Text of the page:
The development of Sumo - Japanese traditional martial art
"Sumo" - a Japanese traditional martial art, where gigantic naked men wrestling each other inside a circle called Dohyo. Have you ever wondered when did Sumo start and how did it develop?
Waku WakuPublished on 08 Jan, 12:00
The origin of Sumo
According to "Kojiki" - the Japanese oldest history book, the traditional martial art of Sumo originated from a wrestling match to "compete for the power of the gods".
Sumo became a form of "human-versus-human" martial art competition since 23 BC, in the 11th year of Emperor Suinin's reign, when a man named Nomi no Sukune fought against Taina no Kehaya under the order of the Emperor.
At the time, Sumo competition was where competitors had to risk their own lives.
Nomi no Sukune, who won the first match, is now worshipped at the Nomi Temple in Toyota City, Aichi Province.
After that, from the 7th to 12th century, Sumo wrestling became one of the aristocratic events taking place in the palace to pray for prosperous harvests.
Sumo – a form of Samurai training
The 12th century in Japan was the era of Samurai.
Sumo, originally an aristocratic event taking place in the palace, was at the time considered a form of Samurai training.
Sumo training was very helpful in close combat, therefore during the Sengoku period (Age of Warring States) from the late 15th - late 16th century, many Sumo tournaments were held and the most excellent ones were appointed samurai.
During this time, some wrestlers made a living by going across the country attending tournaments. Sumo started to officially be seen as an occupation that could make a fortune.
Sumo - a form of mass entertainment
Up until the 18th century, there were no more endless civil wars, Japan enjoyed the days of peace.
Consequently, Sumo wrestling was not used to fight, but instead as a form popular of mass entertainment.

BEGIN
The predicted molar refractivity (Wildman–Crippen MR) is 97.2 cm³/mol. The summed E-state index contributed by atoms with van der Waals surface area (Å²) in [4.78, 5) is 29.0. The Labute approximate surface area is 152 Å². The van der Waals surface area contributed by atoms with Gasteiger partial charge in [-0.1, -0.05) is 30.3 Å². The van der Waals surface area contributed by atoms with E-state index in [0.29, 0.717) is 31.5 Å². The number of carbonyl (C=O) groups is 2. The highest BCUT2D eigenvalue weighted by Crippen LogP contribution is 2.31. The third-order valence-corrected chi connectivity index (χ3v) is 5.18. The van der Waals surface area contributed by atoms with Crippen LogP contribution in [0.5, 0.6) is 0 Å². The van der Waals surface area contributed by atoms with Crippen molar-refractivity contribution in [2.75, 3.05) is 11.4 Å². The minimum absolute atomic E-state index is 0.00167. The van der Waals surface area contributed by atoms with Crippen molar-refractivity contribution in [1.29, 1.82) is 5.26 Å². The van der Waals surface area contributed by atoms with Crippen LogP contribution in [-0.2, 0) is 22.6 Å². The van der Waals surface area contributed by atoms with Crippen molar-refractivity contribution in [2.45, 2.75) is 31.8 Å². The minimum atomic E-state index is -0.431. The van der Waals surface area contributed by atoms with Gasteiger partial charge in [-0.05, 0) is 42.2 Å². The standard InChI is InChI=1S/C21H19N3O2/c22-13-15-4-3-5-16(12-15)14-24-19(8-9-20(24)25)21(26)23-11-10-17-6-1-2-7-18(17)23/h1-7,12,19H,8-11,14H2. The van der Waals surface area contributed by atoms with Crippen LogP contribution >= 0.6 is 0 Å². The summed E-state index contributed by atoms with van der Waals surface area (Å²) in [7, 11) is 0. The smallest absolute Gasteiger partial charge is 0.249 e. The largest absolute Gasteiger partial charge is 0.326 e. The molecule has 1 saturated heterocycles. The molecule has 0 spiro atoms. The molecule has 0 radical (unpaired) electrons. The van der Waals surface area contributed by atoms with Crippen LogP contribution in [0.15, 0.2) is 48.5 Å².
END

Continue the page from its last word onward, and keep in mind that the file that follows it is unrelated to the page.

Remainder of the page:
Many Sumo wrestlers became famous during this period. Two Sumo tournaments were held each year in spring and autumn, lasted 10 days at Ryogoku Kokugikan in Tokyo (a gymnasium where many special events in Japan are held at).
People said that there were "men who worked for only 20 days but earned enough to live well a whole year", referring to Sumo wrestlers. So far, you can imagine the popularity of Sumo wrestling then, right?
In reality, however, Sumo wrestlers were not so relaxed but very busy, because apart from the main tournament that took place at Ryogoku, they also participated in other ones across the country.
Sumo - Time of crisis and present days
In the 19th century, an act called "No nudity allowed" was passed. People started to think that fighting in nudity was barbaric and embarrassing, however, Sumo wrestling remained unchanged.
After that, the "Sumo Association" was founded in Tokyo, Osaka, and developed into an official organization. (Later united as "Japan Sumo Association").
During the Second World War, there were times when Sumo wrestling was in difficulty resulting from air raids and wrestlers having to enlist for national service. Nonetheless, after the war, along with the reconstruction of Kokugikan, Sumo gradually regained its popularity.
Nowadays, Sumo wrestlers do not limit to Japanese, there are also foreign wrestlers. They also hold Sumo tournaments around the world.
Sumo in ancient times was meant to be a Samurai-training martial art, a Japanese ancient royal rite. In present days, it has become a form of entertainment.
Learning more about the history of this martial art, you might find it more interesting when watching a Sumo wrestling match!
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